Leslie Flynn has made many valuable contributions to the church during his long and distinguished career. He served as pastor of Grace Baptist Church in Nanuet, NY for forty years. He has written thirty-eight books including this 1996 title. I have never seen a long book by Pastor Flynn. His books are brief, not because he writes on unimportant topics but because he has the gift of concise statement and brevity.

Volume 29 Issue 3

Priscilla Papers is an interdisciplinary journal. And rightly so, for both CBE and Priscilla Papers advocate for an interdisciplinary cause. More precisely, CBE and Priscilla Papers advocate in an interdisciplinary way for a biblical cause, a Christian cause, a kingdom cause.  Read more
Why not women? This is the question we are asking this weekend. I would like to suggest a follow-up question: Why are we still asking this question? Early in my college experience, when I was trying on churches like jeans or shoes, I attended a college-age class at an area church. There I was asked another series of questions, the same ones you hear in college-age Sunday school classes every fall: “What’s your name, where are you from, and what do you want to be?” I said, “Jenny Patterson, Jacksonville, Florida, youth minister.” The teacher, the associate minister at that church, said to me, “You want to be a youth minister, in this denomination?” And laughed. That was years ago, and if we are still asking this question, then it is still a laughing matter. Which, in my opinion, is no laughing matter. Read more
Over the past several decades, women have made strides toward equality in the secular world as well as the church. While some claim these changes have happened too quickly and mourn what they see as the loss of tradition, others believe they have been too long in coming and lament that we still have so far to go. While studying certain aspects of the debate, we—this article’s authors—began to craft a research project: Cameron posed a question while a student in Susan’s Gender Studies course, a question which has focused our attention on a related but unexplored aspect of the gender equality struggle. Here is what happened. Read more
Within both mainstream and Christian media outlets in the United States, the dominant message about sexual desire is that men want sex more than women do. Within marriage literature, in particular, Christian writers often urge wives to respond favorably to their husbands’ advances. Embedded within this advice is the assumption that women do not often want to engage in intimate acts. Authors suggest that it is normal and natural for men to desire lots of sex while women purportedly agree to sex on an infrequent and often reluctant basis. In terms of sexual relationships, men are supposedly suited for active pursuit while women are inclined toward being passive and responsive. These assumptions have profound implications, since they set up relationship dynamics that are often unhealthy. Such beliefs can also lead women who have strong sexual desires or assertive personalities to feel excluded or abnormal. Read more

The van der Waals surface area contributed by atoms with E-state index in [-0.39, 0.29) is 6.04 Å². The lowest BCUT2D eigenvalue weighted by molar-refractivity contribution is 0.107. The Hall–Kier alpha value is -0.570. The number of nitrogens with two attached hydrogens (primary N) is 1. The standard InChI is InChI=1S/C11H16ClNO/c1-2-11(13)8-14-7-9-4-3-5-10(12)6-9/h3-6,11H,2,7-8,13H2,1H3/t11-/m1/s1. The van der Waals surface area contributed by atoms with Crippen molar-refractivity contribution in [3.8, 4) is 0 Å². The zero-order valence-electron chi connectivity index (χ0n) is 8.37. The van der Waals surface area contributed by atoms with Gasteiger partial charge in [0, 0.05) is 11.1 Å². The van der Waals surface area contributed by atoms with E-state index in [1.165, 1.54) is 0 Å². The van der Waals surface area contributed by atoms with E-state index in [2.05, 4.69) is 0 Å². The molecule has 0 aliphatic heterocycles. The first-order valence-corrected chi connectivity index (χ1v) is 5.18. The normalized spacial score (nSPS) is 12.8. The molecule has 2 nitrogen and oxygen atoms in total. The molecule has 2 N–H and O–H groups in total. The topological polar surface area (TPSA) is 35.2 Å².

Biblical feminism is an oxymoron—or so I thought when I met Becky Merrill in 1983. She had leanings in this direction, but I did not let that stop me from being interested in her. But time makes fools of us all, especially when God undermines our convictions and replaces them with new insights into old issues. That year Becky joined the staff of The McKenzie Study Center, a campus ministry in Eugene, Oregon, which served The University of Oregon through teaching, writing, and discipleship. Fresh after receiving my bachelor’s degree in philosophy in 1979, I joined this ambitious ministry, modeled on the vision of Francis Schaeffer. As a small team of under-funded but earnest evangelicals, we desired to defend and apply the Christian worldview at a secular university. Becky joined us to work as a graphic designer, editor, and writer—all before computers were used for this.  Read more
For enslaved members of the African diaspora in America, the biblical story of Exodus provided a way of understanding and framing discussions about slavery. Enslaved people would eventually use the Exodus story to shape their arguments for the abolition of slavery. If enslaved people found comparisons between their situation and that of the children of Israel, might not contemporary literary scholarship turn to the Moses narrative to understand and frame discussions, especially theological ones, about the enslaved experience as recounted in slave narratives, whether narratives of the African diaspora in America, of modern-day sex trafficking, or other instances of slavery? Read more
Several years ago, when my family had moved to a new city, we contacted a nearby church that had been recommended to us and we inquired about their stance on women in leadership. Read more